Before the advent of modern solutions to detect harmful gases, workers used small birds like canaries when they explored or excavated deep mines. Because canaries are more sensitive to the danger of asphyxiation, the miners knew that they were safe as long as the birds still lived. In much the same fashion, you can use data mined from your organization’s call center as your own “canary.” This allows your call center to function as an early warning system and let you know when there’s a problem to address.

It’s no longer sufficient to simply meet or even exceed your customers’ expectations. When you’re facing tough competition or

Call Center Improvement: Canaries are known as an early warning sign.

Call Center Improvement: Canaries are known as an early warning sign.

significant waste, you need to learn ways to delight your customers with the products and services you offer. That’s where your call center comes in. One of the easiest ways to add value is to reduce your waste and variation in performance.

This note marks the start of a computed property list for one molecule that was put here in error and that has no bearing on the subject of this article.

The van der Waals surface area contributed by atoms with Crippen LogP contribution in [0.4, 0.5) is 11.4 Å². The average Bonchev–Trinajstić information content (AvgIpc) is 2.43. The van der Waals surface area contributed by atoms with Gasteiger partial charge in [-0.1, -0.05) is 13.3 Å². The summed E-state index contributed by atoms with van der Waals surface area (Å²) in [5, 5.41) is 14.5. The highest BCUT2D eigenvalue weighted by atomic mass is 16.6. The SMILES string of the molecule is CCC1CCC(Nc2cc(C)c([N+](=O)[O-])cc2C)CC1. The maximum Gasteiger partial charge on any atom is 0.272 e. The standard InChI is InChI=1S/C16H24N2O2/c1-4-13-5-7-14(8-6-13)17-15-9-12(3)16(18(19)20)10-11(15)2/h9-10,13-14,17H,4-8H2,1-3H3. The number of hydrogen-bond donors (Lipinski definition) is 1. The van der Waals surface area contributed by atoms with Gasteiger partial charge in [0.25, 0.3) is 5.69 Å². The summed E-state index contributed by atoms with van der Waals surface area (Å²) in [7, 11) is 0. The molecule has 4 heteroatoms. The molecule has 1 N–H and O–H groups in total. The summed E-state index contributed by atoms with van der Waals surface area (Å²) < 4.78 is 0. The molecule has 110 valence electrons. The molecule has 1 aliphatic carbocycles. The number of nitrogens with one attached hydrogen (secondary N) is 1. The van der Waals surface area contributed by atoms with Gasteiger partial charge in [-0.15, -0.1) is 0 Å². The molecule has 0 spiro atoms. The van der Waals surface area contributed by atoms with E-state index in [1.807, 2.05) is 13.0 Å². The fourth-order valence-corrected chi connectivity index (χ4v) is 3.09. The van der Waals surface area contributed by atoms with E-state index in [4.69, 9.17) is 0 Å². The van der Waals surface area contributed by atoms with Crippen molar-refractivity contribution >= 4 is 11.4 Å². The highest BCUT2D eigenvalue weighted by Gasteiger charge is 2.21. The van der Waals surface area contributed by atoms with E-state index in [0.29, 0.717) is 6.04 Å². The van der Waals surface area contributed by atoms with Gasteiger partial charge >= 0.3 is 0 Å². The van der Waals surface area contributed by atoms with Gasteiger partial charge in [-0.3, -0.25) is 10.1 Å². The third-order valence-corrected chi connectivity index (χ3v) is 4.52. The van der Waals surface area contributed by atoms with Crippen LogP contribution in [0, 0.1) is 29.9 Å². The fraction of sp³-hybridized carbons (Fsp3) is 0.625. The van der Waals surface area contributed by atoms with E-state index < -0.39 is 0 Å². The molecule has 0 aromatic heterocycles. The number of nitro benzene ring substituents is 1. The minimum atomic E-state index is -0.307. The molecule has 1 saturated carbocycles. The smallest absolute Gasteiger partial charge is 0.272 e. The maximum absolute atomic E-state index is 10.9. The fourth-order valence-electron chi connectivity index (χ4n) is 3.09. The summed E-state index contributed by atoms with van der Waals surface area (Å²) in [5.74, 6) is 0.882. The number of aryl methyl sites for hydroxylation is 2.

Before we explore the call center, however, let’s look at the definitions for three commonly used “but often ambiguous” terms: waste, opportunity and added value. Waste can be defined as “resources or efforts beyond the minimum required to satisfy a customer’s perceived value.” Opportunity, on the other hand, can be defined as any value-generating activity that’s not currently being employed. Finally, what do we consider “added value?” Here it’s important to understand that the customer determines the value; that means that adding value involves any activity performed for which your customer is willing to pay. That can apply to service after the sale or just a better designed product.

Waste is commonly found in call centers, especially when your employees are provided incomplete or poorly organized